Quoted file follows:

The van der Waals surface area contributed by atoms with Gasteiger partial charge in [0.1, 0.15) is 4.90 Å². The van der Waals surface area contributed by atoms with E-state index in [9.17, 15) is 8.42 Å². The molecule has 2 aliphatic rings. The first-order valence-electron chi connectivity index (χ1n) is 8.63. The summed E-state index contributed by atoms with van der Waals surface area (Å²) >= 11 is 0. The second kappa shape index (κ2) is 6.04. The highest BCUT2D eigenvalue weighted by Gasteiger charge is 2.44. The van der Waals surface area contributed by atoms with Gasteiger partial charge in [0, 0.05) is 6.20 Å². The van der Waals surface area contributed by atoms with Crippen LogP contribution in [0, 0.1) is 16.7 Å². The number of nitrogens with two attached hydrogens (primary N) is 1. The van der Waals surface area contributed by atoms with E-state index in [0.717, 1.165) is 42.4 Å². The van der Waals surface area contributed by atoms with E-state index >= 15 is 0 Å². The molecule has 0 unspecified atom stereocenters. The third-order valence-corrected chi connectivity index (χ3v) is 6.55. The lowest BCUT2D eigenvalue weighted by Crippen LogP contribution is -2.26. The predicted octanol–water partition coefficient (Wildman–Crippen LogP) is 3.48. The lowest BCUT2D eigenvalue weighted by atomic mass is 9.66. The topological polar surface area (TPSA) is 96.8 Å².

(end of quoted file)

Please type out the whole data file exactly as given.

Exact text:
The van der Waals surface area contributed by atoms with Gasteiger partial charge in [0.1, 0.15) is 4.90 Å². The van der Waals surface area contributed by atoms with E-state index in [9.17, 15) is 8.42 Å². The molecule has 2 aliphatic rings. The first-order valence-electron chi connectivity index (χ1n) is 8.63. The summed E-state index contributed by atoms with van der Waals surface area (Å²) >= 11 is 0. The second kappa shape index (κ2) is 6.04. The highest BCUT2D eigenvalue weighted by Gasteiger charge is 2.44. The van der Waals surface area contributed by atoms with Gasteiger partial charge in [0, 0.05) is 6.20 Å². The van der Waals surface area contributed by atoms with Crippen LogP contribution in [0, 0.1) is 16.7 Å². The number of nitrogens with two attached hydrogens (primary N) is 1. The van der Waals surface area contributed by atoms with E-state index in [0.717, 1.165) is 42.4 Å². The van der Waals surface area contributed by atoms with E-state index >= 15 is 0 Å². The molecule has 0 unspecified atom stereocenters. The third-order valence-corrected chi connectivity index (χ3v) is 6.55. The lowest BCUT2D eigenvalue weighted by Crippen LogP contribution is -2.26. The predicted octanol–water partition coefficient (Wildman–Crippen LogP) is 3.48. The lowest BCUT2D eigenvalue weighted by atomic mass is 9.66. The topological polar surface area (TPSA) is 96.8 Å².